Makes approximately 2 1/2 quarts.

Crawfish Etouffee (adapted from www.emerils.com)

  • 6 T. butter
  • 4 T. flour
  • 2 cups chopped onions
  • 1/2 cup chopped celery
  • 1/2 cup chopped bell pepper
  • 6 cloves garlic, minced
  • 2 bay leaves
  • 2 sprigs fresh thyme
  • 2 T. tomato paste
  • pinch white sugar
  • 2 1/2 cups stock (shellfish, fish, shrimp, or chicken (if you must))
  • 1 1/2 t. salt
  • 1/2 t. crushed red pepper flakes
  • tabasco to taste
  • 2 t. Worcestershire sauce
  • 2 pounds crawfish tails, with the fat
  • juice of half a lemon
  • 1 cup chopped green onions
  • 1/4 cup chopped parsley
  • cooked white rice for serving

 

  1. In a large, heavy saucepan over medium heat, melt 4 tablespoons of the butter and whisk in flour to combine well. Continue to cook this roux, stirring constantly, until it's the color of peanut butter (you might need to lower the heat a bit to keep it from scorching).
  2. Add onions, celery, bell pepper, garlic, bay leaves and thyme and cook until vegetables are soft, about 6 to 8 minutes.
  3. Add tomato paste and a pinch of sugar and cook, stirring constantly, for 5 to 7 minutes, until tomato paste is a deeper rust in color, but not brown. The mixture will be dry. If it smells like it's on the verge of burning, pour the stock in.
  4. Add stock, salt, red pepper, Tabasco, and Worcestershire and bring to a boil. Skim surface, reduce heat to a simmer, and cook uncovered for 30 minutes, stirring occasionally.
  5. Add crawfish tails and their fat, lemon juice, green onions, and parsley and cook for 15 to 20 minutes, stirring occasionally.
  6. Taste and adjust seasoning if necessary (probably will need to add more salt). Serve over hot rice.

 

8 servings


  • 2 T. butter
  • 3 green onions (scallions), sliced
  • 1 stalk celery, minced
  • 1/2 of a large red bell pepper, minced
  • 1 clove garlic, minced
  • 2 T. andouille sausage, minced (or any other flavorful pork--ham, cooked bacon, tasso, etc.)
  • 2 t. hot chili, minced (we used a small Italian chili pepper jarred in olive oil; jalapeno would work, or any other hot chili you like)
  • 2 cups finely chopped cooked crawfish tails, shrimp, and crab in any ratio you like, or a single one of these
  • 1 t. lemon zest
  • black pepper, white pepper, and cayenne pepper (the pepper-fecta)
  • few dashes Worcestershire sauce
  • few dashes Tabasco
  • 4 oz. cream cheese, at room temperature
  • 1/4 to 1/2 c. mayonnaise
  • 1/2 c. sour cream
  1. Melt the butter in a medium skillet over medium-high heat. Add green onions, celery, red bell pepper, garlic, andouille, and hot chili and saute for about 5 minutes, until vegetables soften and andouille shrinks and browns.
  2. Turn heat to low and add seafood, stirring to combine everything and meld the flavors. Add lemon zest, black, white and red peppers to taste, Worcestershire, and Tabasco. Taste, and if the mixture needs salt, add some. Adjust the seasonings, keeping in mind that the dairy products will soften the heat of the various peppers and have a slight dulling effect on the saltiness.
  3. Place seafood mixture in a medium bowl and allow to cool to room temperature. Add cream cheese, mayonnaise, and sour cream to mixture, blending with a rubber spatula or wooden spoon. Taste and adjust seasoning.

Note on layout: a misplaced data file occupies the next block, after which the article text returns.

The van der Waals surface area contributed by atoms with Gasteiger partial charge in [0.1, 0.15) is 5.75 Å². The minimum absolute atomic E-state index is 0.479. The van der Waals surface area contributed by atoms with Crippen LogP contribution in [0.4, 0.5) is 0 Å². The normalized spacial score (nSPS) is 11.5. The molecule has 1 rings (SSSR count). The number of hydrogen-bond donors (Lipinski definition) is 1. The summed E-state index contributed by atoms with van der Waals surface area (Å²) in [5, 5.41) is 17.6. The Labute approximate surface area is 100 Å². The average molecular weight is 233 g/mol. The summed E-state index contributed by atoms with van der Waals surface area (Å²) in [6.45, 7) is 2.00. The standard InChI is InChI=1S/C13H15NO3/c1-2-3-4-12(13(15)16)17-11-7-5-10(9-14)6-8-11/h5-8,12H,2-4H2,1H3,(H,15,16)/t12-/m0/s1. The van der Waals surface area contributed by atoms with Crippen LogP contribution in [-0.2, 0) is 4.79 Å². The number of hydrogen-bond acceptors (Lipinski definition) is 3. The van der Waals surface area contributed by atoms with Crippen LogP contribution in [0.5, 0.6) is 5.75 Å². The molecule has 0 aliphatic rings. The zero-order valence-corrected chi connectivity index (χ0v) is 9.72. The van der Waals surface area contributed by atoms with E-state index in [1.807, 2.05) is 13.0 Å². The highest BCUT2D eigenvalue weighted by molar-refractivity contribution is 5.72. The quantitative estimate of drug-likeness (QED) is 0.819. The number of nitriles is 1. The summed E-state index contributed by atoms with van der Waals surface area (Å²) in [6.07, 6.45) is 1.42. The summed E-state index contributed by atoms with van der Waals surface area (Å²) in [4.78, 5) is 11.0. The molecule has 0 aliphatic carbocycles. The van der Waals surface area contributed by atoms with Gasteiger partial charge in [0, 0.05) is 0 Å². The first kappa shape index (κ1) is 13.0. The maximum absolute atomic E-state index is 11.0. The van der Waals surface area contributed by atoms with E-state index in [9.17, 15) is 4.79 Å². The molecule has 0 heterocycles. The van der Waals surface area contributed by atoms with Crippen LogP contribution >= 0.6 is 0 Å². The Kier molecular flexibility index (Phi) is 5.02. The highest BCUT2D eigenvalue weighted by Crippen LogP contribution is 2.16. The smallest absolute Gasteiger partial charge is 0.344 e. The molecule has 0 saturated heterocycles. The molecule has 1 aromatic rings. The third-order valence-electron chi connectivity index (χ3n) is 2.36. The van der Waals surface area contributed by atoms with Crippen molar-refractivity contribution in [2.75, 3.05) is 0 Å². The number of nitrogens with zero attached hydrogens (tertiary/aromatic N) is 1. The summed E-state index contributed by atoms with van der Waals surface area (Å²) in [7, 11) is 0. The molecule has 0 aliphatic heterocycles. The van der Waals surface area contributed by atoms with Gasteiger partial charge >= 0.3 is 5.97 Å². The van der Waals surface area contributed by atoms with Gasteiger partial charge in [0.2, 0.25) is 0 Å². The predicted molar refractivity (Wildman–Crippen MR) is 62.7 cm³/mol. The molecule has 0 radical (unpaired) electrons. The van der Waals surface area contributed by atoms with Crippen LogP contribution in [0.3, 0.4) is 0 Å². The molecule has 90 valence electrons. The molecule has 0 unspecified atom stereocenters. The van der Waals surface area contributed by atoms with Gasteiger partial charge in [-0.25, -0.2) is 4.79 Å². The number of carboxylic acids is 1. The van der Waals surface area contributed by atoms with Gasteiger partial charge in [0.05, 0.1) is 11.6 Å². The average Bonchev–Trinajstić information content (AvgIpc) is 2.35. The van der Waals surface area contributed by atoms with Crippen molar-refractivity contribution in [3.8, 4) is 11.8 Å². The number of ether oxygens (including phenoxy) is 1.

Makes about 3 cups. I recommend chilling it in the fridge for a couple of hours to let the flavors develop a little more, but it's so good that you might want to ignore that suggestion and just eat it, standing, in the kitchen. Serve it with some sturdy wheat crackers.

Crawfish Pies (from Crescent City Cooking)

Cornmeal Pie Crust

  • 2 1/2 cups all-purpose flour
  • 3/4 cup cornmeal
  • 1 T. sugar
  • 1 1/4 t. salt
  • 1/2 pound (2 sticks) plus 1 T. cold unsalted butter, cut into small dice (I stick mine in the freezer for several minutes after I cut them, so they'll be good and cold)
  • 1/4 cup ice water
  • 3/8 cup sour cream (I think a 1/2 cup is fine, and easier than this fraction. My dough ended up needing more water, anyway, so more moisture from sour cream would be fine.)
  • 1 egg, beaten, for egg wash

 

  1. Place flour, cornmeal, sugar, and salt in the bowl of a food processor. Pulse to combine. Add butter and pulse into the dry mix just until coarse pebbles of butter form.
  2. Transfer mixture to a large bowl. By hand, gradually work in the sour cream and ice water. The dough should be soft and pliable but not sticky. Adjust as necessary with flour and water.
  3. Chill the dough at least 30 minutes (or up to a day in advance).

 

Crawfish Filling

  • 1 T. olive oil
  • 1 T. butter
  • 1/2 medium onion, diced
  • 1 celery stalk, diced
  • 1 small green or red bell pepper, diced
  • 1/2 fennel bulb, diced (optional: we used about 9 button mushrooms, chopped, instead)
  • 1 garlic clove, minced
  • 3 green onions, sliced thin
  • 3 T. chopped fresh parsley
  • 2 T. flour
  • 3/4 cup stock (shellfish, seafood, vegetable, or chicken; or 1/2 cup stock and 1/4 cup milk or cream)
  • zest and juice of 1 medium lemon
  • 1/2 t. Worcestershire sauce
  • 1 pound cooked and peeled crawfish tails, coarsely chopped
  • salt and pepper to taste
  • hot sauce to taste

 

  1. Heat oil and butter in a large skillet over medium-high heat. Add the onion, celery, bell pepper, and fennel, and saute for about 5 minutes, until softened.
  2. Add the garlic, green onions, and parsley and cook for 2-3 minutes more.
  3. Sprinkle the vegetables with flour and stir. Whisk in the stock, lemon zest and lemon juice, and Worcestershire.
  4. Add crawfish and simmer for a few minutes, until crawfish is warm. Adjust seasonings with salt, pepper, and hot sauce.
  5. Cool to room temperature or refrigerate until ready to make pies.
  6. When ready to bake pies, preheat oven to 350 and line a baking sheet with parchment or wax paper. Separate dough into 8 portions. On a well-floured surface, roll each out into a 6-inch round, about 1/8" thick (I am no pastry wizard, so I trimmed the rolled-out doughs into circles with a knife). Place 2 to 3 tablespoons of filling on one half, fold the other side over the top, and crimp the edges together with a floured fork.
  7. Brush each pie lightly with egg wash, and bake at 350 until golden, about 25-30 minutes. Cool completely on wire racks.

 

Makes 8 large individual turnovers.